The first part of the story is High Modernism, an aesthetic taste masquerading as a scientific philosophy. The High Modernists claimed to be about figuring out the most efficient and high-tech way of doing things, but most of them knew little relevant math or science and were basically just LARPing being rational by placing things in evenly-spaced rectangular grids.
But the High Modernists were pawns in service of a deeper motive: the centralized state wanted the world to be “legible”, ie arranged in a way that made it easy to monitor and control. An intact forest might be more productive than an evenly-spaced rectangular grid of Norway spruce, but it was harder to legislate rules for, or assess taxes on.
The state promoted the High Modernists’ platitudes about The Greater Good as cover, in order to implement the totalitarian schemes they wanted to implement anyway. The resulting experiments were usually failures by the humanitarian goals of the Modernists, but resounding successes by the command-and-control goals of the state. And so we gradually transitioned from systems that were messy but full of fine-tuned hidden order, to ones that were barely-functional but really easy to tax.
What are we to make of all of this?
Well, for one thing, Scott basically admits to stacking the dice against High Modernism and legibility. He admits that the organic livable cities of old had life expectancies in the forties because nobody got any light or fresh air and they were all packed together with no sewers and so everyone just died of cholera. He admits that at some point agricultural productivity multiplied by like a thousand times and the Green Revolution saved millions of lives and all that, and probably that has something to do with scientific farming methods and rectangular grids. He admits that it’s pretty convenient having a unit of measurement that local lords can’t change whenever they feel like it. Even modern timber farms seem pretty successful. After all those admissions, it’s kind of hard to see what’s left of his case.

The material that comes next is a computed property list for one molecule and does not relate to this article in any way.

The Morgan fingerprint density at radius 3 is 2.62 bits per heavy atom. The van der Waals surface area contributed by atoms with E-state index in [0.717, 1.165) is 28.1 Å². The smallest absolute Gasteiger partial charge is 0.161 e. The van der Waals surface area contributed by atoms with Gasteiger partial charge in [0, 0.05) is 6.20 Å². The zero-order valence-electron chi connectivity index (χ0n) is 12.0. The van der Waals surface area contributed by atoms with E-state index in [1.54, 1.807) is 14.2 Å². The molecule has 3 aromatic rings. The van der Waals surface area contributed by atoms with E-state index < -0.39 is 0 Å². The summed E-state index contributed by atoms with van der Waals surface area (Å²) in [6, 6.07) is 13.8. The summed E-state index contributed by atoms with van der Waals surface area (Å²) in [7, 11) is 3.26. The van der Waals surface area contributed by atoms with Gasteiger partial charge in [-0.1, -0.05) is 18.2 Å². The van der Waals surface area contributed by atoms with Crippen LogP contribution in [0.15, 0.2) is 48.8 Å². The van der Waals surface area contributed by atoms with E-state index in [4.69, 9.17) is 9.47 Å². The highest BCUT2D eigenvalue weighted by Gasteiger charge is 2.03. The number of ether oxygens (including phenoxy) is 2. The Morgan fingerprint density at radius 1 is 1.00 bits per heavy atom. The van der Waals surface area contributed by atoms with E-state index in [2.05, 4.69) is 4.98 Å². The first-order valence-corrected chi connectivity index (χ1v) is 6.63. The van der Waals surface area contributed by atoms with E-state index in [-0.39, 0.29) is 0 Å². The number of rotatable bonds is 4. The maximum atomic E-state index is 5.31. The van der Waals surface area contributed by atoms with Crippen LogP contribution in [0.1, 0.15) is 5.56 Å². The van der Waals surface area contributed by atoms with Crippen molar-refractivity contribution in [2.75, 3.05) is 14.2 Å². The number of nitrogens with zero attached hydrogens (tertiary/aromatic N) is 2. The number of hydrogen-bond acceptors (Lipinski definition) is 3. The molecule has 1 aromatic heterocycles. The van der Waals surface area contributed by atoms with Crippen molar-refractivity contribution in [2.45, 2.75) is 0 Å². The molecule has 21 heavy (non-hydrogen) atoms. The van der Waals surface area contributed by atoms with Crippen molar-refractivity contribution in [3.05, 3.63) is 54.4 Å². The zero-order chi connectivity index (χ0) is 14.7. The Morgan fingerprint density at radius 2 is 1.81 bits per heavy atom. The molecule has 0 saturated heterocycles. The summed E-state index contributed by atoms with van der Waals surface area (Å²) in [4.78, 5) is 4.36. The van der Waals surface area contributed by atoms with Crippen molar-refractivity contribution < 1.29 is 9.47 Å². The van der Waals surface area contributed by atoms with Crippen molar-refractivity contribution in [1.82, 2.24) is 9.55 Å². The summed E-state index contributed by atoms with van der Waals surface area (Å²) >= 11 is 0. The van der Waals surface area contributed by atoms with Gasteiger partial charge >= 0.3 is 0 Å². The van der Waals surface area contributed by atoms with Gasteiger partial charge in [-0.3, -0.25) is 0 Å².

(also, I grew up in Irvine, the most planned of planned cities, and I loved it.)
What Scott eventually says is that he’s not against legibility and modernism per se, but he wants to present them as ingredients in a cocktail of state failure. You need a combination of four things to get a disaster like Soviet collective farming (or his other favorite example, compulsory village settlement in Tanzania). First, a government incentivized to seek greater legibility for its population and territory. Second, a High Modernist ideology. Third, authoritarianism. And fourth, a “prostrate civil society”, like in Russia after the Revolution, or in colonies after the Europeans took over.
I think his theory is that the back-and-forth between centralized government and civil society allows scientific advances to be implemented smoothly instead of just plowing over everyone in a way that leads to disaster. I also think that maybe a big part of it is incremental versus sudden: western farming did well because it got to incrementally add advances and see how they worked, but when you threw the entire edifice at Tanzania it crashed and burned.
I’m still not really sure what’s left. Authoritarianism is bad? Destroying civil society is bad? You shouldn’t do things when you have no idea what you’re doing and all you’ve got to go on is your rectangle fetish? The book contained some great historical tidbits, but I’m not sure what overarching lesson I learned from it.
Overall I did like this book. I’m not really sure what I got from its thesis, but maybe that was appropriate. Seeing Like A State was arranged kind of like the premodern forests and villages it describes; not especially well-organized, not really directed toward any clear predetermined goal, but full of interesting things and lovely to spend some time in.